Fri, 09 Aug 2002

RI seeking for other gas deal with KL

The Jakarta Post, Gianyar, Bali

After signing a US$6.2 billion gas delivery contract with Malaysia on Thursday, Indonesia hopes to garner further such contracts with them.

In the future, contracts for natural gas from South Sumatra and from the Block A gas field in West Natuna, in the South China Sea could be finalized with Malaysia, a top official of state owned oil and gas company Pertamina said.

"Indonesia and Malaysia are still studying the possibility for other gas delivery contracts," said Pertamina president Baihaki Hakim.

He was speaking to reporters after witnessing a ceremony to launch the first natural gas delivery from Indonesia to Malaysia. The ceremony was held at the Tampaksiring Palace, in Gianyar, Bali.

Indonesia will deliver natural gas from West Natuna's Block B (Blanak Block) in South China Sea to Malaysia's Duyong field under a 20-year contract.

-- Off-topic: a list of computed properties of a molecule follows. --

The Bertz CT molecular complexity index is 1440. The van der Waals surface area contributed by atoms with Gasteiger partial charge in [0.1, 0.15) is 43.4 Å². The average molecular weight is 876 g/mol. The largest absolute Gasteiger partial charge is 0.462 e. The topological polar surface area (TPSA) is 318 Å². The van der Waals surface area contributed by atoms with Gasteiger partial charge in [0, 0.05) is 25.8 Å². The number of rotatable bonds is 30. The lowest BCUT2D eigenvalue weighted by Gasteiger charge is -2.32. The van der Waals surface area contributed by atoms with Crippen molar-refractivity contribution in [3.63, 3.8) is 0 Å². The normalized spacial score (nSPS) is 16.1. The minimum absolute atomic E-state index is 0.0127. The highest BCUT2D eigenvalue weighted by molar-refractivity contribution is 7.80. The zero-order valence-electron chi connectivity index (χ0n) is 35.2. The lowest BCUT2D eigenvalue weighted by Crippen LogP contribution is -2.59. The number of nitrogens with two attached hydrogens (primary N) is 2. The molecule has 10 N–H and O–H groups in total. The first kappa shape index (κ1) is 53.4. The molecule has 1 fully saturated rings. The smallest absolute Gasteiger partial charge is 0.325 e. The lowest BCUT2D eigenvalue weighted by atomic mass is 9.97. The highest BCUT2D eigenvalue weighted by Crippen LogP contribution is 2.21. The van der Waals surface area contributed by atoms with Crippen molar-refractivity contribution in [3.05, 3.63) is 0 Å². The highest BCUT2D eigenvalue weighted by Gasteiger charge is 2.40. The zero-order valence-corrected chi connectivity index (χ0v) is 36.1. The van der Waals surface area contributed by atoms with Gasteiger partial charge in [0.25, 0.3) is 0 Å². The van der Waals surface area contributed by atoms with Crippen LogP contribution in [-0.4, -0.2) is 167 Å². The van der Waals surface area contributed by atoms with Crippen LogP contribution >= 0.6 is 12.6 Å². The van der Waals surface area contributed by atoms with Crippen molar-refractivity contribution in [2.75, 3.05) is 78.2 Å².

The signing ceremony was executed directly by President Megawati Soekarnoputri and Malaysia's Prime Minister Mahathir Mohammad by pressing a ceremonial button in Bali.

Meanwhile, a statement from Malaysia's oil and gas firm Petronas said that it had already signed an MoU with Pertamina for other gas supply contracts.

Petronas said that an agreement was expected by the end of 2002.

"The delivery of the gas is scheduled to commence in early 2005," it said.

The new gas supply contracts will also involve Pertamina's production sharing contractors which operate onshore gas fields in South Sumatra, such as Gulf Resources, YPF S.A. (YPF) and Santos Ltd.

Under the new MoU, Petronas would be accorded an equity stake in the production sharing contracts in the South Sumatra fields.

According to Baihaki, it is expected that Indonesia could deliver some 300 million cubic feet per day of natural gas from South Sumatra for the next 20 years.

From the Block A field in West Natuna, Indonesia expects to be able to supply some 100 million cubic feet per day of natural gas for 10 years.

Thursday's contract is expected to provide the Indonesian government with some $2.9 billion in revenue after several partners and subcontractors are paid.